In operation, the lifting dry dock of this invention permits a boat to be conveniently and quickly lifted clear of the water for storage, and permits the boat to be readily lowered into the water when desired. With cradle 10 in its lowered position, and with boat 14 floating adjacent floating dry dock 5, the boat is maneuvered for entry into slip 40. The bow of the boat is moved into position'adjacent post 15 which projects up above the surface of the water and fitting 20 on the bow of the boat is guided into slot 18 of the post. Cable 26 is unwound from winch 24 hook 27 on the free end of the cable is hooked in eye-bolt 20. Winch 24 is then operated by turning crank 29 to wind up cable 26 thereon. As the cable is retracted, the bow of the boat is pulled against post 15 to thereby exert a force on the post in a generally forward and upward direction. Thus, cradle 10 is caused to move on pivoted legs 42 from its lowered position to cradle the boat. Upon further retraction of the cable, the cradle is caused to move to its raised position against stop 33. A padlock (not shown) may be inserted in eye-bolt 20 to thereby prevent the eye-bolt from being withdrawn from slot 18 in post 15 for anti-theft purposes.

It will be understood that the length of slot 18 is sufficient to accommodate boats having fittings 20 installed thereon at various heights and to accommodate a boat in which its load may vary, whereby the height of the fitting above the surface of the water may vary depending on the load carried by the boat. It will be further understood that cradle members 9 may be adjustable to accommodate boats having various shaped hulls.

In view of the above, it will be seen that the several objects of the invention are achieved and other advantageous results attained.

As various changes could be made in the above constructions without departing from the scope of the invention, it is intended that all matter contained in the above description or shown in the accompanying drawings shall be interpreted as illustrative and not in a limiting sense.

What is claimed is:

l. A lifting dry dock for lifting a boat out of the water comprising a floating dock having lower portions adapted to lie below the surface of the water when said dry dock is floating on the water, these lower portions constituting a subsurface support, and a deck adapted to extend above the surface of the water, said lifting dry dock further comprising a cradle for cradling the boat, pivoted linkage means pivotally mounted on said subsurface support and having pivotal connections with said cradle mounting said cradle for movement between a lowered position in which the cradle is below the surface of the water a distance sufficient to permit the boat to float thereover and a raised position in which the cradle is clear of the water, said deck forming a boat slip in which said cradle is mounted for movement between its lowered position and its raised position, a winch positioned above and forward of the front end of said cradle, said winch being fixedly mounted relative to said floating dry dock at one end, constituting the forward end, of said slip and having a flexible cable for effecting movement of the cradle between its lowered position and its raised position upon operation of the winch.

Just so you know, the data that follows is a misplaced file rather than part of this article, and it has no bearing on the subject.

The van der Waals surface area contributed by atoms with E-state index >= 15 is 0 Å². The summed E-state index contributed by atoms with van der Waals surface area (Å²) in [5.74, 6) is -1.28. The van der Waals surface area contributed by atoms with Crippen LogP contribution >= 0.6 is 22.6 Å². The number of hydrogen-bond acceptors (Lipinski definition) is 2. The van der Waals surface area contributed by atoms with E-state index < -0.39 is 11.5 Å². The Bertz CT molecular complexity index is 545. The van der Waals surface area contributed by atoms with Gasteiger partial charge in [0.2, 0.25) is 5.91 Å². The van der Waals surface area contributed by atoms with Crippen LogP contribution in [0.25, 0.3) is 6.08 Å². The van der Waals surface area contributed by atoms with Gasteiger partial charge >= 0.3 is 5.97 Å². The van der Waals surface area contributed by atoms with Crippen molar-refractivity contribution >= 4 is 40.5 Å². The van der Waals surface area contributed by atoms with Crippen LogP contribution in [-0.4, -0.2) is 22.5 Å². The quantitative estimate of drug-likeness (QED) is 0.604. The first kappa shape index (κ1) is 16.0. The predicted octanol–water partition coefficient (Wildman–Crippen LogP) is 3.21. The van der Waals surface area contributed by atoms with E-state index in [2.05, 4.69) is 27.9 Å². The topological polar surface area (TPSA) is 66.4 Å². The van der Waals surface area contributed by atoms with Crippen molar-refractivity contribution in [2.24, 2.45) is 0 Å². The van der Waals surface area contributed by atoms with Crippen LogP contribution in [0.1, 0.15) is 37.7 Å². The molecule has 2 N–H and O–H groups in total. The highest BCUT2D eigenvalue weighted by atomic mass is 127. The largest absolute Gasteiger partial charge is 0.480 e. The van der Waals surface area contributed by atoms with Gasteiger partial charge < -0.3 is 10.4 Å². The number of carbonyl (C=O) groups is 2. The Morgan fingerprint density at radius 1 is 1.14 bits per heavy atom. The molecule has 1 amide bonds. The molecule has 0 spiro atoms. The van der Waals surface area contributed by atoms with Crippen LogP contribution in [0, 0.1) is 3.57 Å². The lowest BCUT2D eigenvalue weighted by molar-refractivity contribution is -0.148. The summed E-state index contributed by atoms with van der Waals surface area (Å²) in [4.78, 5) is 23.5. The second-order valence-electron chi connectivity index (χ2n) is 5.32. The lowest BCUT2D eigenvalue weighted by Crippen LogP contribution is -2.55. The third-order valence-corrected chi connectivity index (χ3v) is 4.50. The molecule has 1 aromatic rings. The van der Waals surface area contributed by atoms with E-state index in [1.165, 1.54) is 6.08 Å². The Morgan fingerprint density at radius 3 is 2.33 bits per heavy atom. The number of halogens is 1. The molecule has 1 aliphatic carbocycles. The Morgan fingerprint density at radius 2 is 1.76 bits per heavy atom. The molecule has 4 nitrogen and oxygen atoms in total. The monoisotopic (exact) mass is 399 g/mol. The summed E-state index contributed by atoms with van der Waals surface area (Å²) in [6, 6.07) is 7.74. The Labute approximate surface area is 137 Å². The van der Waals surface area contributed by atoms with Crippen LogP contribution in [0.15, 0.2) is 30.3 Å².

2. A lifting dry clock as set forth in claim 1 wherein said cradle comprises a frame having means extending upwardly therefrom at one end thereof constituting its forward end for mooring thereto of one end of the boat prior to and during the raising of the cradle, whereby the boat floating above the cradle is held in position adjacent said mooring means to be lifted by the cradle as the cradle is raised from its lowered position to its raised position.

3. A lifting dry clock as set forth in claim 2 wherein said mooring means comprises a post secured to and extending upwardly from the forward end of said frame, said post having a vertical slot therein into which a fitting carried by the said one end of said boat is adapted to be inserted, said flexible cable being adapted to be attached to said fitting as inserted into said slot in said post whereby retraction of said cable by the winch holds the boat against said post and exerts a lifting force on said cradle to raise the cradle from its lowered position to its raised position.

4. A lifting dry dock as set forth in claim 1 wherein said pivoted linkage means is a parallel linkage means having a plurality of leg members pivotally connected ity of cradle members adapted to support the boat.

Patent Citations
Cited PatentFiling datePublication dateApplicantTitle
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US3220196 *Feb 12, 1963Nov 30, 1965Harry W SchollardBoat dock
US3227292 *Jul 17, 1963Jan 4, 1966Jacobs Marcellus LBoat ramp
Referenced by
Citing PatentFiling datePublication dateApplicantTitle
US4022027 *Jun 16, 1975May 10, 1977Tetzner Siegfried KMarine structures
US4027492 *Jun 10, 1976Jun 7, 1977Metallic Ladder Manufacturing CorporationTransportable boat lift
US4318632 *May 22, 1980Mar 9, 1982Fortmeyer George WRetractable wheel attachment for boat lift
US4482268 *Oct 13, 1983Nov 13, 1984Levitator, Inc.Boat lift
US4714375 *Jun 20, 1986Dec 22, 1987Levitator, Inc.Seaplane and dock lift
US4776726 *Jan 11, 1988Oct 11, 1988Versel VilesDock construction
US4787327 *Feb 26, 1987Nov 29, 1988Porter Glenn ALift for marine craft
US5106237 *Jan 9, 1990Apr 21, 1992Meldrum Charles RSubmersible marine dock system and method
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US5184913 *Feb 3, 1992Feb 9, 1993The Louis Berkman CompanyWatercraft launching and lift assembly and kit therefor
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US5890835 *Aug 14, 1997Apr 6, 1999Dethmers Manufacturing CompanyHydraulic lift for boats
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US8430045Sep 13, 2010Apr 30, 2013Hewitt Machine & Mfg., Inc.On board lift leg construction for pontoon boats with onboard engine
US20130279982 *Mar 15, 2013Oct 24, 2013ShoreMaster, LLCWatercraft Lift System
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WO2010048661A1 *Oct 22, 2009May 6, 2010Angelo SiokosLifts for watercraft
Classifications
U.S. Classification405/3, 405/4
International ClassificationB63C3/06, B63C3/00
Cooperative ClassificationB63C3/06
European ClassificationB63C3/06